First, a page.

Actress and comedian Amy Poehler, then a sophomore at BC and member of improv troupe My Mother’s Fleabag, was first mentioned in The Heights in a review of the group’s show in O’Connell House. One of the best moments, according to the reviewer, was when Poehler and another member improvised a scene in which they were trapped inside an exploding pimple.
Sept. 27, 1993 – First Pops on the Heights Raises Nearly $1 Million
Composer John Williams joined the Boston Pops to conduct a selection of his most famous film scores for the first ever Pops on the Heights concert. The event raised almost $1 million for undergraduate scholarships.
Oct. 4, 1993 – BC’s Art Museum Opens
The Boston College Museum of Art, later renamed the McMullen Museum of Art, opened in 1993. The museum occupied two floors of Devlin Hall, and was designed to house the University’s collection of donated artworks.
Nov. 22 1993 – BC Football Beats Notre Dame on a Last-Second Field Goal
In an all-out offensive battle against the No. 1 Fighting Irish, it was walk-on placekicker David Gordon’s 41-yard field goal in the final seconds of the 1993 Holy War that put BC over the edge. Despite Notre handing the Eagles a hefty defeat the year, BC was able to outlast the Irish when it returned to South Bend.
May 20, 1996 – Monan Transforms BC
Rev. J. Donald Monan, S.J., served as president of BC from 1972 through 1996, presiding over a period of vast expansion for the University, saving BC from fiscal crisis, and establishing it as one of the country’s elite universities. A Heights article in 1996 highlighted his biggest accomplishments. In his first 22 years, Monan changed BC from a small commuter school with an endowment of only $4 million to a prominent school with an endowment of over $448 million. He saw the construction of O’Neill Library, Conte Forum, the Merkert Center, and several residence halls, and helped raise faculty salaries into the 90th percentile nationally.
Sept. 3, 1996 – Pros and Cons of Housing Search Examined
In 1996, the then-features editor wrote a piece on the ups and downs of searching for an off-campus apartment to spend junior year in. Written in the first person, the guide took readers through the realities of finding an apartment. It talks about whether the hunt, substandard living conditions, and a long windy walk to campus are really worth it for the supposed freedom that comes with off-campus living.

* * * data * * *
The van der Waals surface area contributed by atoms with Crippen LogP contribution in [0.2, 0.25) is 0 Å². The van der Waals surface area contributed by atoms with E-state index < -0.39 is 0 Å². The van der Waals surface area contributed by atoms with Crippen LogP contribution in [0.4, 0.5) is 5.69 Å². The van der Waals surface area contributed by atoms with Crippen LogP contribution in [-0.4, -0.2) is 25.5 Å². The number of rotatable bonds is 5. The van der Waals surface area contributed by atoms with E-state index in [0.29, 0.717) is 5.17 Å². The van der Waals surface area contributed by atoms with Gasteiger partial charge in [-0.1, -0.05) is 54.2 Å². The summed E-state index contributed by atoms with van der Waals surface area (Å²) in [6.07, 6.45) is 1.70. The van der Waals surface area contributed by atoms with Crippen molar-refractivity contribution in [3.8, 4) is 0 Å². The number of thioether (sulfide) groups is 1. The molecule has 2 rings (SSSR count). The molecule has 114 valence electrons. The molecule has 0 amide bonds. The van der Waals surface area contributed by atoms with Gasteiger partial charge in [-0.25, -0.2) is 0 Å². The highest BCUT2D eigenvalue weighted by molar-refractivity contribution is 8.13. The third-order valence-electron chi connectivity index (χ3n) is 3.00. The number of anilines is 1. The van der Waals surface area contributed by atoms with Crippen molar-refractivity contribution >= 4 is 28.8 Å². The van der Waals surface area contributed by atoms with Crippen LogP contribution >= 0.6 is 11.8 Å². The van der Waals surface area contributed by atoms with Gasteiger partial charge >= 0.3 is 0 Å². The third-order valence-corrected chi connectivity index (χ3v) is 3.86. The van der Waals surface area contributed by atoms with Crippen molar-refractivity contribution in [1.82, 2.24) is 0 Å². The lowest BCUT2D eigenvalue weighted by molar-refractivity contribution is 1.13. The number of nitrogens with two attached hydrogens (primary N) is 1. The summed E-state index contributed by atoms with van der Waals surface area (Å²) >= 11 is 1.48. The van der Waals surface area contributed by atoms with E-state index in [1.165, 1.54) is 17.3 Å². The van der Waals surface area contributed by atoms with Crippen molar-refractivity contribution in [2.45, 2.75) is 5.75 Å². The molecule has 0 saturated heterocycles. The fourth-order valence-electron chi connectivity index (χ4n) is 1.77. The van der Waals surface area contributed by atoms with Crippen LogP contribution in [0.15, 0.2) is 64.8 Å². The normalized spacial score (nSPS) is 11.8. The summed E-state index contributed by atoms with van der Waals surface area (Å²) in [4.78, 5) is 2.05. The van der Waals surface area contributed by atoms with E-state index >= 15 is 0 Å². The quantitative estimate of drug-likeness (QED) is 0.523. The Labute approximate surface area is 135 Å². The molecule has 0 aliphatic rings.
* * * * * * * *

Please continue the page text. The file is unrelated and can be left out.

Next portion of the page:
April 6, 1998 – BC Hockey Loses Heartbreaker, Students Set Fire
After a 3-2 overtime loss to Michigan, crowds gathered in the Mods around a massive bonfire. Although the team had lost the national title game, the crowds weren’t upset, but were rather celebrating a great season.
Jan. 19, 1999 – Arts Fest Arrives
The first annual Arts Festival launched in 1999. The effort, organized by the newly formed Arts Council, was part of a push to make the arts at BC more visible. The festival opened with a production of Into The Woods, and included performances by music and dance groups, art exhibits, film screenings, poetry readings, and arts workshops.
IX. The 2000s
Sept. 18, 2001 – Students Abroad React to Sept. 11
In September 2001, the “Inside BC” section of The Heights changed its name to “Features,” signifying a shift to more serious pieces. Shortly after the Sept. 11 attacks took place, the section contacted students abroad to get their international reaction.
Features editors included accounts from students in Spain, Israel, Frace, and New Zealand, each describing their own reaction and the reaction of those around them.
April 9, 2002 – Church Crisis Reverberates on Campus
The Boston Globe broke the story on a scandal involving a years-long sexual abuse coverup by Catholic Church. One of BC’s core identities is the Jesuit alignment, and many students fall under the Catholic religion. Naturally, when the scandal was revealed, members of BC’s campus felt unsure of what direction their faith was heading in. The Features section gave a voice to students across campus as they reflected on what this meant for the Catholic church and their own personal religious views.
July 1, 2002 – Leahy Announces Church in the 21st Century
In the wake of a national child sexual abuse scandal by members of the Catholic clergy, University President Rev. William P. Leahy, S.J., announced the Church in the 21st Century initiative, which hosts lecture series on ways the Church can address the scandal and adapt to the 21st century.
May 5, 2005 – Paul Peterson, CSOM ’05, Named Person of the Year
In recent years, the Features section has recognized students for their achievements during their time at BC in its annual “Momentum Awards.” In 2005, Paul Peterson was named the Person of the Year for his commitment to school, faith, and family. Then Editor-in-Chief of The Heights Ryan Heffernan, BC ’06, called Peterson “someone with drive and passion, and willingness to put the needs of others before themselves.”
Sept. 19, 2005 – Football Plays First Game in the ACC
In BC football’s first-ever football appearance in the Atlantic Coast Conference, the team suffered a heartbreaking loss to now-annual foe Florida State. The Seminoles’ late surge kept the Eagles from coming back.
Sept. 1, 2006 – Kanye Comes to Conte
At the UGBC-sponsored Spring Concert in Conte Forum, rapper Kanye West performed an hour and a half-long set for a packed audience. With only two studio albums under his belt, West was still early in his career at the time.
Feb. 16, 2006 – Women’s Hockey Captures First-Ever Beanpot Title